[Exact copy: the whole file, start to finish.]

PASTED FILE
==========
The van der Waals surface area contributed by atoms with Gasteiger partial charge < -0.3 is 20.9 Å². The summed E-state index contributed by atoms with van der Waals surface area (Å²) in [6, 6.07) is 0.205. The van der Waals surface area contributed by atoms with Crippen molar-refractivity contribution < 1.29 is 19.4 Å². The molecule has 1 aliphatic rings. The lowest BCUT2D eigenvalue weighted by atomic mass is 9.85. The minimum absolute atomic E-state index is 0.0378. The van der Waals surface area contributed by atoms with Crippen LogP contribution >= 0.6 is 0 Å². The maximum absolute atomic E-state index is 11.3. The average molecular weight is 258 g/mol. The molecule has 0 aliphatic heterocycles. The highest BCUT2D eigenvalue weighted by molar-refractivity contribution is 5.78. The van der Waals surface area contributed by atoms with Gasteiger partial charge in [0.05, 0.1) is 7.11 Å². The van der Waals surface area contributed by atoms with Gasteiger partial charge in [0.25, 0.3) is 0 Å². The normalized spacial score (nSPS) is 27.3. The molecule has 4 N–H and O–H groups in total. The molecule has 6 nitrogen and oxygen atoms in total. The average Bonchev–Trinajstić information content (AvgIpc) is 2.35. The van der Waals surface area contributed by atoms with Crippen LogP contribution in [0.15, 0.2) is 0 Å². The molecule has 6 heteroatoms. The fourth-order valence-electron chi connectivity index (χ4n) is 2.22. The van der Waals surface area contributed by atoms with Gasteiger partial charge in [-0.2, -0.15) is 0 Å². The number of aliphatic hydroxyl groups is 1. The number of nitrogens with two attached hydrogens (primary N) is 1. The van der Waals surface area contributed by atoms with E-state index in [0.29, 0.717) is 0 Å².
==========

The van der Waals surface area contributed by atoms with Gasteiger partial charge < -0.3 is 20.9 Å². The summed E-state index contributed by atoms with van der Waals surface area (Å²) in [6, 6.07) is 0.205. The van der Waals surface area contributed by atoms with Crippen molar-refractivity contribution < 1.29 is 19.4 Å². The molecule has 1 aliphatic rings. The lowest BCUT2D eigenvalue weighted by atomic mass is 9.85. The minimum absolute atomic E-state index is 0.0378. The van der Waals surface area contributed by atoms with Crippen LogP contribution >= 0.6 is 0 Å². The maximum absolute atomic E-state index is 11.3. The average molecular weight is 258 g/mol. The molecule has 0 aliphatic heterocycles. The highest BCUT2D eigenvalue weighted by molar-refractivity contribution is 5.78. The van der Waals surface area contributed by atoms with Gasteiger partial charge in [0.05, 0.1) is 7.11 Å². The van der Waals surface area contributed by atoms with Gasteiger partial charge in [0.25, 0.3) is 0 Å². The normalized spacial score (nSPS) is 27.3. The molecule has 4 N–H and O–H groups in total. The molecule has 6 nitrogen and oxygen atoms in total. The average Bonchev–Trinajstić information content (AvgIpc) is 2.35. The van der Waals surface area contributed by atoms with Crippen LogP contribution in [0.15, 0.2) is 0 Å². The molecule has 6 heteroatoms. The fourth-order valence-electron chi connectivity index (χ4n) is 2.22. The van der Waals surface area contributed by atoms with Gasteiger partial charge in [-0.2, -0.15) is 0 Å². The number of aliphatic hydroxyl groups is 1. The number of nitrogens with two attached hydrogens (primary N) is 1. The van der Waals surface area contributed by atoms with E-state index in [0.29, 0.717) is 0 Å².